Right now people across the continent are being smothered by gigantic zucchinis, held hostage by an army of tomatoes or at the mercy of killer cucumbers. Today, it’s a Battle of Abundance, but come November? I’ll be flooded with emails from readers begging me to tell them where they can find a secret stash of local fruits and vegetables.
Unfortunately, life in a cold climate is a feast or famine cliche. If you want to avoid imported produce, the only solution lies is preserving the local harvest. Now.
Before you rush off to read someone else’s post about 30-second chocolate chip cookies, let me vouch that today’s preserves tend to be more flavourful than the sickly sweet jams or ultra salty pickles your Great Aunt Mavis foist upon you in childhood. Hate the idea of boiling water in the August heat? Freezing, drying, infusions and even curing are options that will preserve food without so much as a Mason jar.
Yes, local peaches in March and pick-your-own strawberries in February can be a reality. It just requires an up front investment in time. Not sure where to start? Here are three books to get you started.
Put ‘Em Up: A Comprehensive Home Preserving Guide for the Creative Cook by Sherri Brooks Vinton (Storey Publishers, 2010)
Written with a bit of wit and bursting with helpful information, this book covers all the bases for produce — the classic jam, quick-cook jam and jelly techniques as well as pickling, vinegars, drying and freezing. Turn your bumper crop of hot peppers into a snazzy ristra, dry your own herbs or make leather britches. Hate breaking apart your frozen blueberries with a chisel? Vinton will show you how to flash freeze them at home so they pour straight from the bag. And of course, there are recipes galore.
What sets it apart: After the helpful how-to section that covers equipment, techniques and safety issues, Vinton organizes the chapters by main ingredient (33 common fruits and vegetables from apples to watermelon), then provides a recipe for each preserving method. Got peaches? Choose from Peach Butter, Peaches in Syrup, Ginger Peach Jam, Spicy Peach Salsa, Pickled Ginger Peaches or Peach Leather. Easy-to-spot icons identify whether the recipes requires you to refrigerate, freeze, can, infuse or dry.
Who will like it: Anyone looking for a variety of ways to preserve the harvest beyond classic canning.
Well Preserved: Small Batch Preserving for the New Cook by Mary Anne Dragan (3rd edition, Whitecap, 2009)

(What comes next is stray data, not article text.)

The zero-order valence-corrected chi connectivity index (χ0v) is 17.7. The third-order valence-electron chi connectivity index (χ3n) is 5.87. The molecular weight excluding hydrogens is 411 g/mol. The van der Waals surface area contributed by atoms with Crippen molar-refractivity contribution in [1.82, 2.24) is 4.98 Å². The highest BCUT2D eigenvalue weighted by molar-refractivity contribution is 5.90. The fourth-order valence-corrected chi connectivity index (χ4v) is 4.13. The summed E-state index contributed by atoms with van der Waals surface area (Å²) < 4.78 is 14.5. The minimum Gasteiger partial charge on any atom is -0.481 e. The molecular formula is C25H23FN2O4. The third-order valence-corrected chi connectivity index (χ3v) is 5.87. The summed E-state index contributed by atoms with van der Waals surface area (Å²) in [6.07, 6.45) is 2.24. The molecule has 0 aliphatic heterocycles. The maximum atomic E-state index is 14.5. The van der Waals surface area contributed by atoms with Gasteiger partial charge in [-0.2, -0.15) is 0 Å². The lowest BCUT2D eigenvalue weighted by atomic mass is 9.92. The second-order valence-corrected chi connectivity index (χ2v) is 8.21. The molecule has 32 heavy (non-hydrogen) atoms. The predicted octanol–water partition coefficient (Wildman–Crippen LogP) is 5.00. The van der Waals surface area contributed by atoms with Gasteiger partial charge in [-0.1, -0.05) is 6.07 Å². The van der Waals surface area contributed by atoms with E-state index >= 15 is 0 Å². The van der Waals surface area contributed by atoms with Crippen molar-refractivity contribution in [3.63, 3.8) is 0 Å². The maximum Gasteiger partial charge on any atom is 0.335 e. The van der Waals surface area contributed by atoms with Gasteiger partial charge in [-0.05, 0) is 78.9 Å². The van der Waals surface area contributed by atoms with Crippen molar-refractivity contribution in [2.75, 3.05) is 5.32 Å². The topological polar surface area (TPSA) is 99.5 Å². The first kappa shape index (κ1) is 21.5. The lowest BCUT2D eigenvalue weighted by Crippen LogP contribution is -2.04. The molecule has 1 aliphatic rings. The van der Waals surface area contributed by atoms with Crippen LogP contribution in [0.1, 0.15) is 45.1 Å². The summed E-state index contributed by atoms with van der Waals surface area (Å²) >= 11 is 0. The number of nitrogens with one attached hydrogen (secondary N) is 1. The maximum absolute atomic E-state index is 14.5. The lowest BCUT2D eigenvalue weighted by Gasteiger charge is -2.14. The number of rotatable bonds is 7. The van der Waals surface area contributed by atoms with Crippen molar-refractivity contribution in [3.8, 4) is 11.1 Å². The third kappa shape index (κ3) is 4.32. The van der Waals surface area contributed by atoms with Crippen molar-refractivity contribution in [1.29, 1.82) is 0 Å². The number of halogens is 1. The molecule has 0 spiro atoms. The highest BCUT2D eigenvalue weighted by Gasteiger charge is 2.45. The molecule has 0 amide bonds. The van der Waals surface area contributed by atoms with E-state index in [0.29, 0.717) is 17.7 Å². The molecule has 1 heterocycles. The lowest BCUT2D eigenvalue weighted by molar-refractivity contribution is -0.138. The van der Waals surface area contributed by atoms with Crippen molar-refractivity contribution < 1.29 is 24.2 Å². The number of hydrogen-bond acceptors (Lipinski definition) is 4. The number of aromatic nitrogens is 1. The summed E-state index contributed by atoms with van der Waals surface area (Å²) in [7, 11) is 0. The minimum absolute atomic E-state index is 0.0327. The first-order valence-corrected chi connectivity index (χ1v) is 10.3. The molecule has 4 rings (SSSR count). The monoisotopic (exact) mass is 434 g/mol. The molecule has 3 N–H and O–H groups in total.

Even if you’ve never ventured beyond opening a jar of marmalade, this book can guide you through the steps of jams, jellies, marmalades, sauces, chutney, ketchups and more. Designed with small batches in mind, each recipe makes between 5 and 8 1-cup jars.
What sets it apart: Dragan’s easy to follow step-by-step canning instructions are as clear and concise as they get without skipping a thing. By page 15 you’re into the heart of the matter — the recipes, which range from classic Apricot Jam to gourmet Rosemary & Red Wine Jelly with Orange. The bite-sized “About” side bars give helpful information on spices, herbs and main ingredients as needed.
Who will like it: Anyone new to preserves or looking for recipes designed specifically for small batches.
Well-Preserved: Recipes and Techniques for Putting Up Small Batches of Season Foods by Eugenia Bone (Clarkson Potter, 2009)
Same title and similar cover as above, but a totally different approach. And a hyphen. This book covers the standard canning, freezing and pickling techniques, as well as preserving in oil and curing/smoking.
What sets it apart: This book provides upscale recipes like Cherries in Wine, Concord Grape Walnut Conserve or Mushroom Duxelles (a French recipe calling for mushrooms, shallots, butter and Marsala). Instead of a dozens of preserve recipes, Bone provides one Master Recipe for each main ingredient and then three or four follow-up recipes using the preserve in question. For example, her Preserved Meyer Lemon recipe forms the base for a risotto, bluefish dish and chicken dinner. This is also one of the few books that makes the leap from canning to curing. Smoked Chicken Breast, Gravlax and homemade Bacon are just a few of the meat, fish and poultry Master Recipes included.
Who will like it: Anyone who isn’t sure how to cook with preserves or finds classic recipes a bit ho-hum and wants to experiment without risking an entire pantry’s worth of shelf space.
Got a favourite book on preserves or recipe? What do you put down for the winter?Google+